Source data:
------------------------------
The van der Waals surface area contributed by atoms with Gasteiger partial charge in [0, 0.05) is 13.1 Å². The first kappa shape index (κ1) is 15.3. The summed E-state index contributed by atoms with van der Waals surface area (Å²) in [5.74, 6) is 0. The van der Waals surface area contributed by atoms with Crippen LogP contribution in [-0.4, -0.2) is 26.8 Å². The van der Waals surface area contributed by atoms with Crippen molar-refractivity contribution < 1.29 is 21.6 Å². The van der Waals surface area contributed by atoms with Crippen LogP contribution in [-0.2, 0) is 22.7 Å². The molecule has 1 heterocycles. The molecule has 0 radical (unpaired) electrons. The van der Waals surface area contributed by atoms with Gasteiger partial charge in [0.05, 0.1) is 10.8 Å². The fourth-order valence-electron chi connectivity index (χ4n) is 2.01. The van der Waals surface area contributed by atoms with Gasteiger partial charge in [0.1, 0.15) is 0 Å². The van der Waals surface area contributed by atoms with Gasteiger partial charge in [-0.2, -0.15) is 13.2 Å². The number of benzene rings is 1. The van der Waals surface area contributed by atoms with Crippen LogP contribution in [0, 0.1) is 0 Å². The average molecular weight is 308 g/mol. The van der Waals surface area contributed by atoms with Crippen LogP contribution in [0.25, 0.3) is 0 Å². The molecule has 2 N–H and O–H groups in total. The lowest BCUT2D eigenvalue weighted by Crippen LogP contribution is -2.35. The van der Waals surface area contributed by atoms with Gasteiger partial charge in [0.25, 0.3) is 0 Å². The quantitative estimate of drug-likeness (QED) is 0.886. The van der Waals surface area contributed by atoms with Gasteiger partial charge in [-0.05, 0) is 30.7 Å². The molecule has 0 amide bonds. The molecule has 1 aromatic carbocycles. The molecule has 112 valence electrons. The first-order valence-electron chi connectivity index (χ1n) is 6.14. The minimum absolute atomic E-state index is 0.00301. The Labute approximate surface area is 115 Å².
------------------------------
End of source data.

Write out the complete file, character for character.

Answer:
The van der Waals surface area contributed by atoms with Gasteiger partial charge in [0, 0.05) is 13.1 Å². The first kappa shape index (κ1) is 15.3. The summed E-state index contributed by atoms with van der Waals surface area (Å²) in [5.74, 6) is 0. The van der Waals surface area contributed by atoms with Crippen LogP contribution in [-0.4, -0.2) is 26.8 Å². The van der Waals surface area contributed by atoms with Crippen molar-refractivity contribution < 1.29 is 21.6 Å². The van der Waals surface area contributed by atoms with Crippen LogP contribution in [-0.2, 0) is 22.7 Å². The molecule has 1 heterocycles. The molecule has 0 radical (unpaired) electrons. The van der Waals surface area contributed by atoms with Gasteiger partial charge in [0.05, 0.1) is 10.8 Å². The fourth-order valence-electron chi connectivity index (χ4n) is 2.01. The van der Waals surface area contributed by atoms with Gasteiger partial charge in [0.1, 0.15) is 0 Å². The van der Waals surface area contributed by atoms with Gasteiger partial charge in [-0.2, -0.15) is 13.2 Å². The number of benzene rings is 1. The van der Waals surface area contributed by atoms with Crippen LogP contribution in [0, 0.1) is 0 Å². The average molecular weight is 308 g/mol. The van der Waals surface area contributed by atoms with Crippen LogP contribution in [0.25, 0.3) is 0 Å². The molecule has 2 N–H and O–H groups in total. The lowest BCUT2D eigenvalue weighted by Crippen LogP contribution is -2.35. The van der Waals surface area contributed by atoms with Gasteiger partial charge in [0.25, 0.3) is 0 Å². The quantitative estimate of drug-likeness (QED) is 0.886. The van der Waals surface area contributed by atoms with Gasteiger partial charge in [-0.05, 0) is 30.7 Å². The molecule has 0 amide bonds. The molecule has 1 aromatic carbocycles. The molecule has 112 valence electrons. The first-order valence-electron chi connectivity index (χ1n) is 6.14. The minimum absolute atomic E-state index is 0.00301. The Labute approximate surface area is 115 Å².